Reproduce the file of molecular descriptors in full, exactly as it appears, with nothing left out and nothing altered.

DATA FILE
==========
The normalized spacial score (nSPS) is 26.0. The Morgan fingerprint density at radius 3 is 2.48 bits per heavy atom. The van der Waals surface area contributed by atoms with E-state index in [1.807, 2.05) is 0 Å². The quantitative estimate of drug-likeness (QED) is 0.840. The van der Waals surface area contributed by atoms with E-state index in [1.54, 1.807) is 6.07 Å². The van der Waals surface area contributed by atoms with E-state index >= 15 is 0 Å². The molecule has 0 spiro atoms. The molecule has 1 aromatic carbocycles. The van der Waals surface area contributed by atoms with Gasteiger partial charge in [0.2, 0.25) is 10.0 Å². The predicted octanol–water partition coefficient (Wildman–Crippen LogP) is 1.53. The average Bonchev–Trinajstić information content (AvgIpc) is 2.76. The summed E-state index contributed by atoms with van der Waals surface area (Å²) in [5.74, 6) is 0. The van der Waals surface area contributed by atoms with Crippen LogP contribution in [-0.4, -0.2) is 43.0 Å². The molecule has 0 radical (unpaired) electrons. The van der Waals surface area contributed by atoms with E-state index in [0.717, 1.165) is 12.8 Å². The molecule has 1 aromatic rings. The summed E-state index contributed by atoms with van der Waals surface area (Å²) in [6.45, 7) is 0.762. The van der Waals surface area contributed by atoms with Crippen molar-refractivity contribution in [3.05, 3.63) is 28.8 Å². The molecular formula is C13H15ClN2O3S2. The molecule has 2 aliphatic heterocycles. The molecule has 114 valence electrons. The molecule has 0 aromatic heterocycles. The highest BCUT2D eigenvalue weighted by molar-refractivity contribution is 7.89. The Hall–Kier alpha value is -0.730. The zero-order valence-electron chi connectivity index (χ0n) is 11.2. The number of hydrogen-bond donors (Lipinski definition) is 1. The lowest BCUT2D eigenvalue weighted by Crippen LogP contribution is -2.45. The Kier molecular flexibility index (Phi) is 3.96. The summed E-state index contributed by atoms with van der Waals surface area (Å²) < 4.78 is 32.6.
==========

The normalized spacial score (nSPS) is 26.0. The Morgan fingerprint density at radius 3 is 2.48 bits per heavy atom. The van der Waals surface area contributed by atoms with E-state index in [1.807, 2.05) is 0 Å². The quantitative estimate of drug-likeness (QED) is 0.840. The van der Waals surface area contributed by atoms with E-state index in [1.54, 1.807) is 6.07 Å². The van der Waals surface area contributed by atoms with E-state index >= 15 is 0 Å². The molecule has 0 spiro atoms. The molecule has 1 aromatic carbocycles. The van der Waals surface area contributed by atoms with Gasteiger partial charge in [0.2, 0.25) is 10.0 Å². The predicted octanol–water partition coefficient (Wildman–Crippen LogP) is 1.53. The average Bonchev–Trinajstić information content (AvgIpc) is 2.76. The summed E-state index contributed by atoms with van der Waals surface area (Å²) in [5.74, 6) is 0. The van der Waals surface area contributed by atoms with Crippen LogP contribution in [-0.4, -0.2) is 43.0 Å². The molecule has 0 radical (unpaired) electrons. The van der Waals surface area contributed by atoms with E-state index in [0.717, 1.165) is 12.8 Å². The molecule has 1 aromatic rings. The summed E-state index contributed by atoms with van der Waals surface area (Å²) in [6.45, 7) is 0.762. The van der Waals surface area contributed by atoms with Crippen molar-refractivity contribution in [3.05, 3.63) is 28.8 Å². The molecular formula is C13H15ClN2O3S2. The molecule has 2 aliphatic heterocycles. The molecule has 114 valence electrons. The molecule has 0 aromatic heterocycles. The highest BCUT2D eigenvalue weighted by molar-refractivity contribution is 7.89. The Hall–Kier alpha value is -0.730. The zero-order valence-electron chi connectivity index (χ0n) is 11.2. The number of hydrogen-bond donors (Lipinski definition) is 1. The lowest BCUT2D eigenvalue weighted by Crippen LogP contribution is -2.45. The Kier molecular flexibility index (Phi) is 3.96. The summed E-state index contributed by atoms with van der Waals surface area (Å²) < 4.78 is 32.6.